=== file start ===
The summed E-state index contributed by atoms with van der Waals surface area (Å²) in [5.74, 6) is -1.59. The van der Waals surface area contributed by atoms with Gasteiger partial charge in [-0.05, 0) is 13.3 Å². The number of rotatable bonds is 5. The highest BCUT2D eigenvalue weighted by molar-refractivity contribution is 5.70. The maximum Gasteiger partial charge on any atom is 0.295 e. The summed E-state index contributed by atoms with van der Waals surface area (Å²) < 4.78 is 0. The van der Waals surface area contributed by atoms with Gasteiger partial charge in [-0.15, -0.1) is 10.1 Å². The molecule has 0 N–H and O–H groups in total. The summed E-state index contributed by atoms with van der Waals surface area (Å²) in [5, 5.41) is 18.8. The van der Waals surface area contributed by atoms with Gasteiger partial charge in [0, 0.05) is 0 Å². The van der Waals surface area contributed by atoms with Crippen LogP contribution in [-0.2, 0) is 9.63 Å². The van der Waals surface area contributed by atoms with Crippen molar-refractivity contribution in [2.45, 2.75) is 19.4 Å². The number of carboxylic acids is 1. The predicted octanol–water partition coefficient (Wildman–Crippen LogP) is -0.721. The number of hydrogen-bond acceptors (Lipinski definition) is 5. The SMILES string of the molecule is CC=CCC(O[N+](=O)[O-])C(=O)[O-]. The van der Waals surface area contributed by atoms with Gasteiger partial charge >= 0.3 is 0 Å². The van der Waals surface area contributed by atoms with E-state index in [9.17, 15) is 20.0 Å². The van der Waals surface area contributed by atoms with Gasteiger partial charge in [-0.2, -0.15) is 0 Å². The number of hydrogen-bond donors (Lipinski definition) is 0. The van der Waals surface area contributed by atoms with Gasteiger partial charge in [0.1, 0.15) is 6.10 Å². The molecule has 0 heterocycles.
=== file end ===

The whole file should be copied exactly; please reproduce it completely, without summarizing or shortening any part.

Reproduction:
The summed E-state index contributed by atoms with van der Waals surface area (Å²) in [5.74, 6) is -1.59. The van der Waals surface area contributed by atoms with Gasteiger partial charge in [-0.05, 0) is 13.3 Å². The number of rotatable bonds is 5. The highest BCUT2D eigenvalue weighted by molar-refractivity contribution is 5.70. The maximum Gasteiger partial charge on any atom is 0.295 e. The summed E-state index contributed by atoms with van der Waals surface area (Å²) < 4.78 is 0. The van der Waals surface area contributed by atoms with Gasteiger partial charge in [-0.15, -0.1) is 10.1 Å². The molecule has 0 N–H and O–H groups in total. The summed E-state index contributed by atoms with van der Waals surface area (Å²) in [5, 5.41) is 18.8. The van der Waals surface area contributed by atoms with Gasteiger partial charge in [0, 0.05) is 0 Å². The van der Waals surface area contributed by atoms with Crippen LogP contribution in [-0.2, 0) is 9.63 Å². The van der Waals surface area contributed by atoms with Crippen molar-refractivity contribution in [2.45, 2.75) is 19.4 Å². The number of carboxylic acids is 1. The predicted octanol–water partition coefficient (Wildman–Crippen LogP) is -0.721. The number of hydrogen-bond acceptors (Lipinski definition) is 5. The SMILES string of the molecule is CC=CCC(O[N+](=O)[O-])C(=O)[O-]. The van der Waals surface area contributed by atoms with Gasteiger partial charge >= 0.3 is 0 Å². The van der Waals surface area contributed by atoms with E-state index in [9.17, 15) is 20.0 Å². The van der Waals surface area contributed by atoms with Gasteiger partial charge in [-0.2, -0.15) is 0 Å². The number of hydrogen-bond donors (Lipinski definition) is 0. The van der Waals surface area contributed by atoms with Gasteiger partial charge in [0.1, 0.15) is 6.10 Å². The molecule has 0 heterocycles.